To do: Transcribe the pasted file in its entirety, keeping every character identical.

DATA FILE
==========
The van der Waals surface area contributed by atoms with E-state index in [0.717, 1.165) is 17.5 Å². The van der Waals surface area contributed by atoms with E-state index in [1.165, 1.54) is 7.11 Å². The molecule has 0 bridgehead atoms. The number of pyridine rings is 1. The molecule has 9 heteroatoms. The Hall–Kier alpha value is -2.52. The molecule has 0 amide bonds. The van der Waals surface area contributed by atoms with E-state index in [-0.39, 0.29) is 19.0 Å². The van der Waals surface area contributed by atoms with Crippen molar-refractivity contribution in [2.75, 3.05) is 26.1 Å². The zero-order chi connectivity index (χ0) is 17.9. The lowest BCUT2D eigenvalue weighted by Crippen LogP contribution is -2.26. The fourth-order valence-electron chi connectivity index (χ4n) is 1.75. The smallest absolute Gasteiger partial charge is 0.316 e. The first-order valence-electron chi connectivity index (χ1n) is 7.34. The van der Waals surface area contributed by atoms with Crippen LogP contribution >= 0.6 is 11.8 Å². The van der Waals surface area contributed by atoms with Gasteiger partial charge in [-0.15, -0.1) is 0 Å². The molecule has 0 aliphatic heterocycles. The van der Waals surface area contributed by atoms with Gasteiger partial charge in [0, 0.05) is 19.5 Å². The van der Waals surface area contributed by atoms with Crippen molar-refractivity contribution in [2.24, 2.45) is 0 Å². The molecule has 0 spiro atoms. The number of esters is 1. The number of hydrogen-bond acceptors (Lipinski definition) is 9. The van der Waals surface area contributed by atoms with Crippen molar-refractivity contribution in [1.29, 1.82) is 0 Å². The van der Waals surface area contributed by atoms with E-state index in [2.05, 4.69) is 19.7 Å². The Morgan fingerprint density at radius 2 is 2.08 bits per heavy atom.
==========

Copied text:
The van der Waals surface area contributed by atoms with E-state index in [0.717, 1.165) is 17.5 Å². The van der Waals surface area contributed by atoms with E-state index in [1.165, 1.54) is 7.11 Å². The molecule has 0 bridgehead atoms. The number of pyridine rings is 1. The molecule has 9 heteroatoms. The Hall–Kier alpha value is -2.52. The molecule has 0 amide bonds. The van der Waals surface area contributed by atoms with E-state index in [-0.39, 0.29) is 19.0 Å². The van der Waals surface area contributed by atoms with Crippen molar-refractivity contribution in [2.75, 3.05) is 26.1 Å². The zero-order chi connectivity index (χ0) is 17.9. The lowest BCUT2D eigenvalue weighted by Crippen LogP contribution is -2.26. The fourth-order valence-electron chi connectivity index (χ4n) is 1.75. The smallest absolute Gasteiger partial charge is 0.316 e. The first-order valence-electron chi connectivity index (χ1n) is 7.34. The van der Waals surface area contributed by atoms with Crippen LogP contribution >= 0.6 is 11.8 Å². The van der Waals surface area contributed by atoms with Gasteiger partial charge in [-0.15, -0.1) is 0 Å². The molecule has 0 aliphatic heterocycles. The van der Waals surface area contributed by atoms with Gasteiger partial charge in [0, 0.05) is 19.5 Å². The van der Waals surface area contributed by atoms with Crippen molar-refractivity contribution in [2.24, 2.45) is 0 Å². The molecule has 0 spiro atoms. The number of esters is 1. The number of hydrogen-bond acceptors (Lipinski definition) is 9. The van der Waals surface area contributed by atoms with Crippen molar-refractivity contribution in [1.29, 1.82) is 0 Å². The van der Waals surface area contributed by atoms with E-state index in [2.05, 4.69) is 19.7 Å². The Morgan fingerprint density at radius 2 is 2.08 bits per heavy atom.